Wednesday, April 15, 2009

Polls Archive 31-What's Before and After?

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"Physicist Sean Carroll says our universe is a temporary deviation from symmetry. This means that "before" the beginning and "after" the end of our universe, then, is really the exact same state: enfolded symmetry." Poll ended January 13 2009. 70% agreed, while the rest disagreed.

I've talked many times about Gevin Giorbran's amazing book, Everything Forever - Learning to See Timelessness. The fact that Gevin is no longer with us but asked me to take over the promotion of his book since his death has nothing to do with my mentioning it here: as I've been saying since I first came across Gevin's work a couple of years ago, his is a groundbreaking text about the nature of the multiverse, and he provides us with remarkable insights into understanding the underlying enfolded symmetry state that our universe both comes from and is headed towards.

Gevin's work dovetailed very nicely with the logical way of visualizing the ten spatial dimensions I've shown to the world with my project, and Gevin was even so kind as to devote a few pages of his book towards describing how well he thought our two approaches fit together. In the almost three years since my book was published, I have been using this blog and the tenth dimension forum to catalog the many advances that have happened in the work of theoretical physicists that appear to be moving us towards the same understanding that Gevin and I had been talking about when we wrote our books. In fact, I've been doing this not just with science, but with a great many other subjects, including ancient spirituality, mysticism, and philosophy, and it's been remarkable to see how many of these threads can be pulled together.

On the science front there are many theories out there as to the mysteries of dark matter, dark energy, gravity, the multiverse, extra dimensions, and so on. When I see a viewpoint that has resonances with what Gevin and I pointed towards, I promote it. Does that mean that I'm picking and choosing, and when I come across a new theory that might oppose the direction Gevin and I were heading in, I generally don't report it? Of course! In the same way, a scientist who is adamantly convinced that there are no extra dimensions is more likely to pursue theories which exist only within the four dimensions of spacetime.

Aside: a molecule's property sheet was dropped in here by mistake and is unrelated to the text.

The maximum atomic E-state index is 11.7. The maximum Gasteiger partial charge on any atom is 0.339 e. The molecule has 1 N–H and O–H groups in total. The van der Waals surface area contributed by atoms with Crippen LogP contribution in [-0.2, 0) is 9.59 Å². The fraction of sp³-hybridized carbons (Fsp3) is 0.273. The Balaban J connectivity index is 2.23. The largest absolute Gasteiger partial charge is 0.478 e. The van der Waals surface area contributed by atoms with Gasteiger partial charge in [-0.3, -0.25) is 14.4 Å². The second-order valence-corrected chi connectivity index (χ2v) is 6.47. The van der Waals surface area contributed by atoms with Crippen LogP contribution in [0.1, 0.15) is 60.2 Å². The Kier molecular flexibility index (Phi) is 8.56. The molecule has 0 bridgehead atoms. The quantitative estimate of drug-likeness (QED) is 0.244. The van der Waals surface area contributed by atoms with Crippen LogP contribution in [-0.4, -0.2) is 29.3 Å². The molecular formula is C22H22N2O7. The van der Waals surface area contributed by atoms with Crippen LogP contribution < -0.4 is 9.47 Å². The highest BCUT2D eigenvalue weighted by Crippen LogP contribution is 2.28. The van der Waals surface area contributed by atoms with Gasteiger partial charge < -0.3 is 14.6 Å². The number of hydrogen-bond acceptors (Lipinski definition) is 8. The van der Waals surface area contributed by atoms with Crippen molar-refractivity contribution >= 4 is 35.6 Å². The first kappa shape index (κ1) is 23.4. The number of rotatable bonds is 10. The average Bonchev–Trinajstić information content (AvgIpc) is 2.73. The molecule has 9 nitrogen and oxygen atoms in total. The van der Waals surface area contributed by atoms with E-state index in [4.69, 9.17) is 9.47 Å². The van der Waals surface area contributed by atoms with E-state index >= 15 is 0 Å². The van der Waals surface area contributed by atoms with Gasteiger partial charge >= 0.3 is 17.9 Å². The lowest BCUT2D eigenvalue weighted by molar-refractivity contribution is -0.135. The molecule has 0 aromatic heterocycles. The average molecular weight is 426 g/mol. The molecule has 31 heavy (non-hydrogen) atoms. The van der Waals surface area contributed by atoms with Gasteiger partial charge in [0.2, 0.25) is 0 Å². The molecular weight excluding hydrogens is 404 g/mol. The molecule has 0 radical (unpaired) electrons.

Which brings us to physicist Sean Carroll, whose work I paid tribute to in a blog entry called "Time in Either Direction":

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I also talked about Sean's ideas in my entry "Scrambled Eggs"...

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...and in my blog entry "The Big Bang and the Big Pie".

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Our poll question we're looking at here is about a theory which Scientific American attributed to Sean Carroll, but his theories are easily connected to an idea that has been promoted by myself, and by Gevin Giorbran. I would sum the idea up like this: there is a way of thinking about the fabric of reality which is outside of spacetime, in a place where the wave function of all outcomes for our universe happens simultaneously (as we mentioned last blog entry, physicist Tim Palmer has just published a paper where he calls this idea "the invariant set"). Once you have that image in your mind, it becomes possible to visualize how our universe is a temporary deviation from an underlying symmetry state, which exists both "before" and "after" our universe, in a state that is "outside" of space-time.

Here's a link to a powerpoint presentation from Dr. Carroll in which he talks about the nature of time and space and how a universe as unlikely as our own could spring from the multiverse: Sean Carroll is also a regular contributor to the science blog Cosmic Variance, a good place for lively discussions, check it out.

Notice how Sean calls his site ""? Let's finish with a song of mine about our highly unlikely universe: "The Anthropic Viewpoint":

A direct link to the above video is at
Enjoy the journey,

Rob Bryanton

Next: Polls Archive 32 - Is Time a Direction?

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